5 things Kentucky needs to do to beat Mizzou for the 5th consecutive time
After an ugly 21-0 loss at Georgia, Kentucky’s season is at something of a crossroads Saturday against Missouri. If the Wildcats can upset the Tigers (who they have defeated for the past 4 seasons), they would likely be favored in each of their final 4 games, and could still enjoy an 8-4 season. On the other hand, a loss places the Wildcats in a difficult position down the season’s stretch run.
So what would Kentucky’s recipe for victory look like?
1. Find some semblance of a passing game
While Kentucky’s best hope is probably wide receiver Lynn Bowden playing quarterback, the Wildcats still have to manufacture some vague hint of a passing game, even if by screens, touch passes that are basically glorified end-arounds and safe underneath throws. Last week, in the monsoon at Georgia, Kentucky didn’t complete a pass until late in the 4th quarter and then had 17 passing yards. That won’t work.
The week before against Arkansas, UK had 88 yards passing on 12 attempts. Something more in that line is pivotal. Considering that Missouri is 1st in the SEC in pass defense and pass defense efficiency, not only can’t Kentucky take another 0-for-3 quarters in passing, the Wildcats have to be careful not to beat themselves with costly mistakes in the passing game.
2. Create some turnovers
The Wildcats’ defense did a great job for 2 1/2 quarters against Georgia, but it couldn’t manage a shutout forever. UGA put up 3 late touchdowns in part because Kentucky was worn out, and couldn’t get off the field. Kentucky’s defense hasn’t forced a turnover since Sept. 28 — so grabbing 1 or 2 Saturday is pivotal to rest the defense, shorten the field for the offense and maybe even create some points via scoop and score or pick-6.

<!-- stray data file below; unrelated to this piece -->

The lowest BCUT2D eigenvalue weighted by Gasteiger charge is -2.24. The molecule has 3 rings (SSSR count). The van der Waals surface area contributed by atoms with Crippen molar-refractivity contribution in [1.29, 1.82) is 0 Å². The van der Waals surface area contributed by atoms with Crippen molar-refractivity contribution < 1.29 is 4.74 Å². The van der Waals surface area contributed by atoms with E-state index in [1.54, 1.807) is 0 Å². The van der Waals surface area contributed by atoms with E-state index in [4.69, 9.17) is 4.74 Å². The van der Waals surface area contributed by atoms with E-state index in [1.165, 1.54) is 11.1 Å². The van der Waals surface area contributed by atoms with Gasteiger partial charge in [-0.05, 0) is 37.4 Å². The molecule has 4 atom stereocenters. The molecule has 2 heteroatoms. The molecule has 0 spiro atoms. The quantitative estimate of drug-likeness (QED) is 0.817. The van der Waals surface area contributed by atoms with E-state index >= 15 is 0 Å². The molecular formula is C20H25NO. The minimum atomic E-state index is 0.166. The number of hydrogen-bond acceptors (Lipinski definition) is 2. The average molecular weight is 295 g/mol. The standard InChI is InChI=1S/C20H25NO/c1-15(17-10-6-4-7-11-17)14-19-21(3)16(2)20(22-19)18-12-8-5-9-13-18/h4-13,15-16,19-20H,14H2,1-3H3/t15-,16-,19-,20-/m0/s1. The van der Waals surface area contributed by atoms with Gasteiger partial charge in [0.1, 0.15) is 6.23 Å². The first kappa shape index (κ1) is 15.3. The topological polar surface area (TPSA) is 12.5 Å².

Incidentally, UK is last in the SEC in turnover margin, and Mizzou is 3rd-best.
3. Smoke ’em out
Kentucky running back Kavosiey Smoke injured his shoulder on his only carry against Georgia. This is a pivotal problem, because Smoke is the speedy back of UK’s offense, and with a minimal passing game, Kentucky could use smoke on the edge to make some big plays. In UK’s 3 wins, Smoke averages 72 yards per game on the ground. In the 4 losses, he has averaged just 30 yards.
4. Win with special teams
Kentucky’s kicking game has been bad this season, with freshman Chance Poore losing his starting job to walk-on Matt Ruffolo. Ruffolo has looked more consistent, but Kentucky can’t afford any errors in the kicking game. Meanwhile, Mizzou has missed 6 field goals and 3 extra points. Factor in Kentucky’s solid work in the return game, and the Wildcats need to press any advantage in special teams into making a difference on the scoreboard.
5. Stay close
This should flow pretty easily from the Georgia game plan, which was plainly built less on attacking the Bulldogs than in not getting blown off the field by them.
Missouri is a talented and SEC-worthy team, one that could easily be 7-0 instead of 5-2. But at the risk of oversimplifying things, they’re 0-2 in competitive games this season, losing to Wyoming and Vanderbilt by 1 score each.
Meanwhile, their victories have come by 31, 50, 20, 32 and 11 points. It’s worth noting that the 11-point win was a 3-score game in the 4th quarter before some deceptive late scoring. If Kentucky can stay close, their 4-year run of success and their ground-and-pound style of play could put them in a good place. But they do have to stay close.